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Montana VA’s new mobile mental health service

Montana VA launched a new mobile medical unit in March to expand mental health treatment access to rural Veterans in Montana and parts of northern Wyoming.

The unit will provide transcranial magnetic stimulation (TMS) therapy, a procedure that uses magnetic pulses to stimulate parts of the brain in patients with treatment-resistant depression.

“The opportunity to take this to more patients, more Veterans of all ages, I think is going to change some lives for the better,” said Peter Richardson, Army Veteran who received TMS therapy. “It has allowed me to be the person that I want to be and be the father that I wanted to be. I’m no longer held back by the oppressive weight of depression and suicide.”

Providing coverage for rural Veterans

Dr. Elizabeth Walter, Montana VA TMS program director, said the goal of the mobile TMS unit is to find better ways for Veterans to access more treatment options. “We want to provide the most coverage and most access to Veterans who are on the rural frontier,” Walter said.

Montana and Wyoming are among the most geographically rural states in the country, with the majority of their lands classified as rural or highly rural, according to the VA Office of Rural Health. Both states have also consistently had the highest national suicide rates for the last 20 years.

Mobile medical units are vans or trucks that move around VA healthcare systems to provide services for eligible Veterans who may not have access to local VA medical centers. While other units connect Veterans to a full range of services—including mental health, social workers, women’s health, audiology, laboratory and telehealth—this will be the first to provide TMS therapy.

TMS therapy is relatively new to VA. While it was first approved for use by the FDA in 2008, it wasn’t widely used in VA facilities until 2017. Today, approximately 60 VA facilities offer the treatment. Montana VA got its first TMS machine in 2021 and now has three stationary units at facilities in Kalispell, Helena and Billings.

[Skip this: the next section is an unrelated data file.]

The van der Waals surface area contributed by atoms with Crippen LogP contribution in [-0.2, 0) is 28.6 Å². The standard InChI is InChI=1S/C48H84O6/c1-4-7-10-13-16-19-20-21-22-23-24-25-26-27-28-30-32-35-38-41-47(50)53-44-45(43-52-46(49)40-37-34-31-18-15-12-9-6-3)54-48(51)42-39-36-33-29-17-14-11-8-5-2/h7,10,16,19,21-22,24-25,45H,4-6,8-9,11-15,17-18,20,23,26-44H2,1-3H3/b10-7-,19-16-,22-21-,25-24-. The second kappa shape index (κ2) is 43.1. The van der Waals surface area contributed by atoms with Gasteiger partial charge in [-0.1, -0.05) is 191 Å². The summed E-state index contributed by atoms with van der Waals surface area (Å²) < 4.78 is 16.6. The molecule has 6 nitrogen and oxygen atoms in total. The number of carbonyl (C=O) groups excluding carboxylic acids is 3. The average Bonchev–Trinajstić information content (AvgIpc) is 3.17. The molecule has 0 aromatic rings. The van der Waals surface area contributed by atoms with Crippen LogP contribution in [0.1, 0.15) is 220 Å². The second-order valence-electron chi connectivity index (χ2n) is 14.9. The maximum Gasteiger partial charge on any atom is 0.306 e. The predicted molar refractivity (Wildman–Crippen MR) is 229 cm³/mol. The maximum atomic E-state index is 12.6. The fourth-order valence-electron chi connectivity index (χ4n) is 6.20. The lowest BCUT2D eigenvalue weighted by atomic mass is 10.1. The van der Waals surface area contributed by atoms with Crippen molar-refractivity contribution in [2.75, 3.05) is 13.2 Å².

“Given the volume of people we were seeing who struggled with treatment-resistant depression, it became very important for us to think about what else we could be doing for these Veterans,” Walter said.

Besides location, another barrier to receiving TMS therapy is the high number of sessions needed for treatment. A full course typically requires 30-36 sessions over 6-9 weeks.

“For many Veterans, coming to VA every day for 30 or more days in a row can be quite daunting, especially if they have to travel to a different city to receive treatment,” said Dr. Michelle Madore, neuropsychologist and director of VA’s clinical TMS program.

Rapid treatment protocol

However, during the COVID-19 pandemic, VA providers at Tampa VA developed an advanced rapid TMS treatment protocol delivering five sessions per day for five days.

“It was shown to be so effective we decided to adapt it for use in situations like the mobile medical unit where it would be logistically very challenging for the providers and patients. Now we’re able to offer this treatment to patients who otherwise would be unable to access it due to distance and time and we’re able to offer it closer to their home base and social supports,” Madore added.

Dr. Emily McMillan, adult psychiatrist with the VISN 19 Clinical Resource Hub, is one of the clinicians who provides TMS therapy to patients. She estimates she’s treated between 40-50 patients so far and said the results have been unlike anything she’s seen before. “I’ve seen some incredible transformations and incredible recovery stories. It’s been really rewarding.”

McMillan acknowledged that no one mental health treatment is going to work for everyone and not everyone who gets TMS therapy will see improvement.

“But as a psychiatrist, knowing I can send somebody for this other procedurally-based treatment they’ve never tried before and offer some additional hope when they have already failed with so many medications is amazing,” McMillan said.

If you or someone you know is having thoughts of suicide, contact the Veterans Crisis Line to receive free, confidential support and crisis intervention available 24 hours a day, 7 days a week, 365 days a year. Dial 988, then Press 1 or text 838255.

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